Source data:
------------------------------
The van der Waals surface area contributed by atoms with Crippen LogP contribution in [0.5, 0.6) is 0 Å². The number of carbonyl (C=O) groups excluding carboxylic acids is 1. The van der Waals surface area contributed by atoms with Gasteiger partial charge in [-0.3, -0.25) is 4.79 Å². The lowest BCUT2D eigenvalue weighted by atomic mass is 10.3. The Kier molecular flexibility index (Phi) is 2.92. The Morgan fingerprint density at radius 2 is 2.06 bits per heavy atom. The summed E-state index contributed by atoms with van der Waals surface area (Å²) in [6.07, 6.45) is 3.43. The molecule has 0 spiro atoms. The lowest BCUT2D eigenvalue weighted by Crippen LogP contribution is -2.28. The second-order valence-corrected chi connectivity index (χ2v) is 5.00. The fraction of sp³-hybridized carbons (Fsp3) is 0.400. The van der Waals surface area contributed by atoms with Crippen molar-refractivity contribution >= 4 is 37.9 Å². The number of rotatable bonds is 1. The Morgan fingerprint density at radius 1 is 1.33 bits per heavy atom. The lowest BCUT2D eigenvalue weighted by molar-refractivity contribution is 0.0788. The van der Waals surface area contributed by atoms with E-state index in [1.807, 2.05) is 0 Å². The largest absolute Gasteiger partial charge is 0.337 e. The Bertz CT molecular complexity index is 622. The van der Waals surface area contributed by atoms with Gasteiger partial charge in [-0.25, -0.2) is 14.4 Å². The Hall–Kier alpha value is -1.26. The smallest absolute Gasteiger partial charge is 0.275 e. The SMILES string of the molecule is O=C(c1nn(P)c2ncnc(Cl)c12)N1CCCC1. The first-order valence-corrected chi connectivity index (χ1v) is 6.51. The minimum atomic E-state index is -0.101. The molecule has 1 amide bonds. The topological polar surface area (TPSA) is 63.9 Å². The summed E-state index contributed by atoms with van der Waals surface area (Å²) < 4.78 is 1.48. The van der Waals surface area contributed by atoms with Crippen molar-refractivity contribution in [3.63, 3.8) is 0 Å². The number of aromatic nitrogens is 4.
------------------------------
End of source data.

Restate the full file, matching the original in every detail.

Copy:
The van der Waals surface area contributed by atoms with Crippen LogP contribution in [0.5, 0.6) is 0 Å². The number of carbonyl (C=O) groups excluding carboxylic acids is 1. The van der Waals surface area contributed by atoms with Gasteiger partial charge in [-0.3, -0.25) is 4.79 Å². The lowest BCUT2D eigenvalue weighted by atomic mass is 10.3. The Kier molecular flexibility index (Phi) is 2.92. The Morgan fingerprint density at radius 2 is 2.06 bits per heavy atom. The summed E-state index contributed by atoms with van der Waals surface area (Å²) in [6.07, 6.45) is 3.43. The molecule has 0 spiro atoms. The lowest BCUT2D eigenvalue weighted by Crippen LogP contribution is -2.28. The second-order valence-corrected chi connectivity index (χ2v) is 5.00. The fraction of sp³-hybridized carbons (Fsp3) is 0.400. The van der Waals surface area contributed by atoms with Crippen molar-refractivity contribution >= 4 is 37.9 Å². The number of rotatable bonds is 1. The Morgan fingerprint density at radius 1 is 1.33 bits per heavy atom. The lowest BCUT2D eigenvalue weighted by molar-refractivity contribution is 0.0788. The van der Waals surface area contributed by atoms with E-state index in [1.807, 2.05) is 0 Å². The largest absolute Gasteiger partial charge is 0.337 e. The Bertz CT molecular complexity index is 622. The van der Waals surface area contributed by atoms with Gasteiger partial charge in [-0.25, -0.2) is 14.4 Å². The Hall–Kier alpha value is -1.26. The smallest absolute Gasteiger partial charge is 0.275 e. The SMILES string of the molecule is O=C(c1nn(P)c2ncnc(Cl)c12)N1CCCC1. The first-order valence-corrected chi connectivity index (χ1v) is 6.51. The minimum atomic E-state index is -0.101. The molecule has 1 amide bonds. The topological polar surface area (TPSA) is 63.9 Å². The summed E-state index contributed by atoms with van der Waals surface area (Å²) < 4.78 is 1.48. The van der Waals surface area contributed by atoms with Crippen molar-refractivity contribution in [3.63, 3.8) is 0 Å². The number of aromatic nitrogens is 4.